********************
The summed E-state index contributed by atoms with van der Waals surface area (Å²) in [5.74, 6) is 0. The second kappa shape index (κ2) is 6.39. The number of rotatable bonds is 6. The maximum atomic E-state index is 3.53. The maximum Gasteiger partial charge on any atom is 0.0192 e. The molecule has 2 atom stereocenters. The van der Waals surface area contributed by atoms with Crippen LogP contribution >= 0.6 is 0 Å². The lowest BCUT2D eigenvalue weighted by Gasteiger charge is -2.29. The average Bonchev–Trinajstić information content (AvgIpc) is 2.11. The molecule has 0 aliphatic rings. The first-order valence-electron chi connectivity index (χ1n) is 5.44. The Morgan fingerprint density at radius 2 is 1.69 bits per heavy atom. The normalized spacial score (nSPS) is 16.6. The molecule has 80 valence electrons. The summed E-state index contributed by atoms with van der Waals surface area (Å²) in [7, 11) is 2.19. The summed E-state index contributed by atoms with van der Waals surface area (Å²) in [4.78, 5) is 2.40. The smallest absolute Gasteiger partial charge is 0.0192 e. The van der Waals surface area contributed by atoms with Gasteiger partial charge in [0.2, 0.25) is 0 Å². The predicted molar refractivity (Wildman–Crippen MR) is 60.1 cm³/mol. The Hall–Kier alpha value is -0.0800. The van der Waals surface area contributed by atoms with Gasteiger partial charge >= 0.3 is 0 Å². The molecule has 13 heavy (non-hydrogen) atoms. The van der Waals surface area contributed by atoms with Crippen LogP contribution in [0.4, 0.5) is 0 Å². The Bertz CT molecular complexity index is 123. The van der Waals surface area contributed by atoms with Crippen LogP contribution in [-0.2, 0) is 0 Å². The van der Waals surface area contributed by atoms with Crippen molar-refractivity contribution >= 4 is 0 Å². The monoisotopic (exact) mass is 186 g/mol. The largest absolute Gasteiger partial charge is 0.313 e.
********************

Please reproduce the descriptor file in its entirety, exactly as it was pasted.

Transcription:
The summed E-state index contributed by atoms with van der Waals surface area (Å²) in [5.74, 6) is 0. The second kappa shape index (κ2) is 6.39. The number of rotatable bonds is 6. The maximum atomic E-state index is 3.53. The maximum Gasteiger partial charge on any atom is 0.0192 e. The molecule has 2 atom stereocenters. The van der Waals surface area contributed by atoms with Crippen LogP contribution >= 0.6 is 0 Å². The lowest BCUT2D eigenvalue weighted by Gasteiger charge is -2.29. The average Bonchev–Trinajstić information content (AvgIpc) is 2.11. The molecule has 0 aliphatic rings. The first-order valence-electron chi connectivity index (χ1n) is 5.44. The Morgan fingerprint density at radius 2 is 1.69 bits per heavy atom. The normalized spacial score (nSPS) is 16.6. The molecule has 80 valence electrons. The summed E-state index contributed by atoms with van der Waals surface area (Å²) in [7, 11) is 2.19. The summed E-state index contributed by atoms with van der Waals surface area (Å²) in [4.78, 5) is 2.40. The smallest absolute Gasteiger partial charge is 0.0192 e. The van der Waals surface area contributed by atoms with Gasteiger partial charge in [0.2, 0.25) is 0 Å². The predicted molar refractivity (Wildman–Crippen MR) is 60.1 cm³/mol. The Hall–Kier alpha value is -0.0800. The van der Waals surface area contributed by atoms with Gasteiger partial charge >= 0.3 is 0 Å². The molecule has 13 heavy (non-hydrogen) atoms. The van der Waals surface area contributed by atoms with Crippen LogP contribution in [0.4, 0.5) is 0 Å². The Bertz CT molecular complexity index is 123. The van der Waals surface area contributed by atoms with Crippen LogP contribution in [-0.2, 0) is 0 Å². The van der Waals surface area contributed by atoms with Crippen molar-refractivity contribution >= 4 is 0 Å². The monoisotopic (exact) mass is 186 g/mol. The largest absolute Gasteiger partial charge is 0.313 e.